How to Get Bad Smells Out of Your Rug

Erin Moroccan Diamond Tassel from Diana by NuLoom

You walk into your living room and notice a strange odor in the air. You check the pets- nothing unusual there. You look around the room to see if someone accidentally left a dirty dish laying out, but you don’t see anything. Suddenly, you figure it out- the smell is coming from your rug. You’re not sure what caused it, but you know that if you can’t get rid of that smell, you’ll need to get rid of your rug.

Removing smells from rugs can be tricky. While many rugs are durable, some cannot handle rough chemicals that come with everyday carpet cleaners. So, how do you get bad smells out of your rug? Read this guide to find out.

Surface Odors

CAP702Q from Cape Cod by Safavieh

If the smell on your rug is just a general smell or is the result of a food smell, you’ll want to use this method to remove the odor.

You’ll need:

  • Broom
  • Vacuum
  • Water
  • White vinegar
  • Spray bottle
  • Dustpan
  • Soft cloths

Once you have the supplies gathered, follow these steps to remove the surface odor:

  1. Sprinkle your rug liberally with baking soda
  2. If you believe the odor goes slightly beyond the surface, grab a broom and brush the baking soda so it penetrates more deeply into the fibers.
  3. Allow the baking soda to sit overnight. If you need to walk on the rug during this time, or you don’t trust kids to stay off of it, place a sheet or a blanket over the rug.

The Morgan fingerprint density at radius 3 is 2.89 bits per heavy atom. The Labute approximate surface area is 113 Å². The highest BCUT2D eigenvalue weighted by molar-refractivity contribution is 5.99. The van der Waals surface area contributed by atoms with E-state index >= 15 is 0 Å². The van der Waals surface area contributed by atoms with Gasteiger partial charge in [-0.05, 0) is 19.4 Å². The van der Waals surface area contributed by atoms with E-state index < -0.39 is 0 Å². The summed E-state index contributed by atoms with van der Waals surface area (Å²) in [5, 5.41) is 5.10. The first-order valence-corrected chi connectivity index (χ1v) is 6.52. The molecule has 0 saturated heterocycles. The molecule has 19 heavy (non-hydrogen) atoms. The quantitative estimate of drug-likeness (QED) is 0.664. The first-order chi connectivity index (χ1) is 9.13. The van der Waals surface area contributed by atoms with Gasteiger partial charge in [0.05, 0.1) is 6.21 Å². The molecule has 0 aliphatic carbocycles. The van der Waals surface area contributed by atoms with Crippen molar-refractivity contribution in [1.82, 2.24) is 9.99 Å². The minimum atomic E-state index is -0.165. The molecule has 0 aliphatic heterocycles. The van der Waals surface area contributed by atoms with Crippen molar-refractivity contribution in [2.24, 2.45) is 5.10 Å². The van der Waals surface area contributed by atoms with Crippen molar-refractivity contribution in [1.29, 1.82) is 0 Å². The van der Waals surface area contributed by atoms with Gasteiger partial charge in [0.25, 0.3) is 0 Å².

4. Next, sweep the top layer of baking soda into a dustpan, or shake the rug outside.
  5. Vacuum up the remaining baking soda.
  6. If the odor is still present, use a mixture of equal parts water and vinegar. Either blot the mixture onto the rug using a soft cloth or pour the mixture into a spray bottle and spray evenly over the rug.
  7. Allow the mixture to sit for about 15 minutes. Blot it with a clean cloth.
  8. Spray the rug with clean water and allow it to dry.
  9. Repeat until the odor is removed.

Deep Odors

BBE-2308 from Berber Shag by Surya

To remove deep odors from your rug, you’ll need:

  • Isopropyl alcohol
  • A towel
  • A fan

Once you have the supplies, follow these steps:

  1. Locate the source of the odor. You’ll have to get up close and personal with your rug.
  2. Test the alcohol on a very small, hidden portion of your rug to make sure there isn’t a negative reaction.
  3. If the rug is fine after testing, pour some of the alcohol onto the smelly area.
  4. Wait ~15 minutes. Use a clean towel to soak up any excess liquid.
  5. Point a fan on the area to help it dry.

Specific Odors

If you can figure out what the odor is, you can take more specific steps to remove the smell.

While there are all kinds of odors that can emit from your rug, we’re going to go over some of the most common ones.

Mold and Mildew

Sheba from Amuze by Jaipur

Mold and mildew smells are the result of excess moisture. The best way to prevent these smells is to place your rug in a well-lit area. If that isn’t an option, your rug is likely to contract mold and mildew at some point.

Here’s what you can do to get rid of them:

The Natural Way

To get rid of mold and mildew stains the “natural” way, you’ll need water, white vinegar, and baking soda.

Here’s what to do:

  • Sprinkle the surface of the rug with baking soda. Let it sit for a few hours, or even a couple days. Brush the carpet with a broom.
  • Vacuum up whatever baking soda is left.
  • Test with your nose to see if the smell is gone